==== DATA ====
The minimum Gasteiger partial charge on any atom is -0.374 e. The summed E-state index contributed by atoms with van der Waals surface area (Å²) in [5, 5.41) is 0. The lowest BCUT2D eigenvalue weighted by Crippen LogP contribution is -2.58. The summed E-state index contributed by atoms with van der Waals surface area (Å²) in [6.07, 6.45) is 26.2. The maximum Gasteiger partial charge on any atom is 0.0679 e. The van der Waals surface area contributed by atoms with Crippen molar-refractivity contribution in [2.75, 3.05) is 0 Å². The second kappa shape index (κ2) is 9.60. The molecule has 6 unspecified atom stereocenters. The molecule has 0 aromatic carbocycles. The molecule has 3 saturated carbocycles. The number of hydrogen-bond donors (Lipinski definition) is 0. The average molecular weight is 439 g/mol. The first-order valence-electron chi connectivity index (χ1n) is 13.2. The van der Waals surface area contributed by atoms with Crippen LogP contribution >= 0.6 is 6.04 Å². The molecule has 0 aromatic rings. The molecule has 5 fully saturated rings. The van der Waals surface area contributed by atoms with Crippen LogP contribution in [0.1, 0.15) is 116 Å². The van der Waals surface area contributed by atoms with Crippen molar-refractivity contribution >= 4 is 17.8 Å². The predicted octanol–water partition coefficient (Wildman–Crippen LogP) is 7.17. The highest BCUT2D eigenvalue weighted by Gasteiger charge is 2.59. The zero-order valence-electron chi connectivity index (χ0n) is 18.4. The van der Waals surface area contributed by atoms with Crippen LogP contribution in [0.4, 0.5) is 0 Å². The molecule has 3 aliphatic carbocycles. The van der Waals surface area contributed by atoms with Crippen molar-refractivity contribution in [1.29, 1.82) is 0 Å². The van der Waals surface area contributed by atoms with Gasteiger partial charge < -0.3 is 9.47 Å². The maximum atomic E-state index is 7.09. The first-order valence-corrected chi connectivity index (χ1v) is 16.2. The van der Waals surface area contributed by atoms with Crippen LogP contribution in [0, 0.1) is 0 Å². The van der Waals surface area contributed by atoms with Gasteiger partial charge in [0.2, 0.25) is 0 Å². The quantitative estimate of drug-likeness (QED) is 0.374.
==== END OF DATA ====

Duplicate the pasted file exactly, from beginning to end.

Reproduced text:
The minimum Gasteiger partial charge on any atom is -0.374 e. The summed E-state index contributed by atoms with van der Waals surface area (Å²) in [5, 5.41) is 0. The lowest BCUT2D eigenvalue weighted by Crippen LogP contribution is -2.58. The summed E-state index contributed by atoms with van der Waals surface area (Å²) in [6.07, 6.45) is 26.2. The maximum Gasteiger partial charge on any atom is 0.0679 e. The van der Waals surface area contributed by atoms with Crippen molar-refractivity contribution in [2.75, 3.05) is 0 Å². The second kappa shape index (κ2) is 9.60. The molecule has 6 unspecified atom stereocenters. The molecule has 0 aromatic carbocycles. The molecule has 3 saturated carbocycles. The number of hydrogen-bond donors (Lipinski definition) is 0. The average molecular weight is 439 g/mol. The first-order valence-electron chi connectivity index (χ1n) is 13.2. The van der Waals surface area contributed by atoms with Crippen LogP contribution >= 0.6 is 6.04 Å². The molecule has 0 aromatic rings. The molecule has 5 fully saturated rings. The van der Waals surface area contributed by atoms with Crippen LogP contribution in [0.1, 0.15) is 116 Å². The van der Waals surface area contributed by atoms with Crippen molar-refractivity contribution >= 4 is 17.8 Å². The predicted octanol–water partition coefficient (Wildman–Crippen LogP) is 7.17. The highest BCUT2D eigenvalue weighted by Gasteiger charge is 2.59. The zero-order valence-electron chi connectivity index (χ0n) is 18.4. The van der Waals surface area contributed by atoms with Crippen LogP contribution in [0.4, 0.5) is 0 Å². The molecule has 3 aliphatic carbocycles. The van der Waals surface area contributed by atoms with Crippen molar-refractivity contribution in [1.29, 1.82) is 0 Å². The van der Waals surface area contributed by atoms with Gasteiger partial charge < -0.3 is 9.47 Å². The maximum atomic E-state index is 7.09. The first-order valence-corrected chi connectivity index (χ1v) is 16.2. The van der Waals surface area contributed by atoms with Crippen LogP contribution in [0, 0.1) is 0 Å². The van der Waals surface area contributed by atoms with Gasteiger partial charge in [0.2, 0.25) is 0 Å². The quantitative estimate of drug-likeness (QED) is 0.374.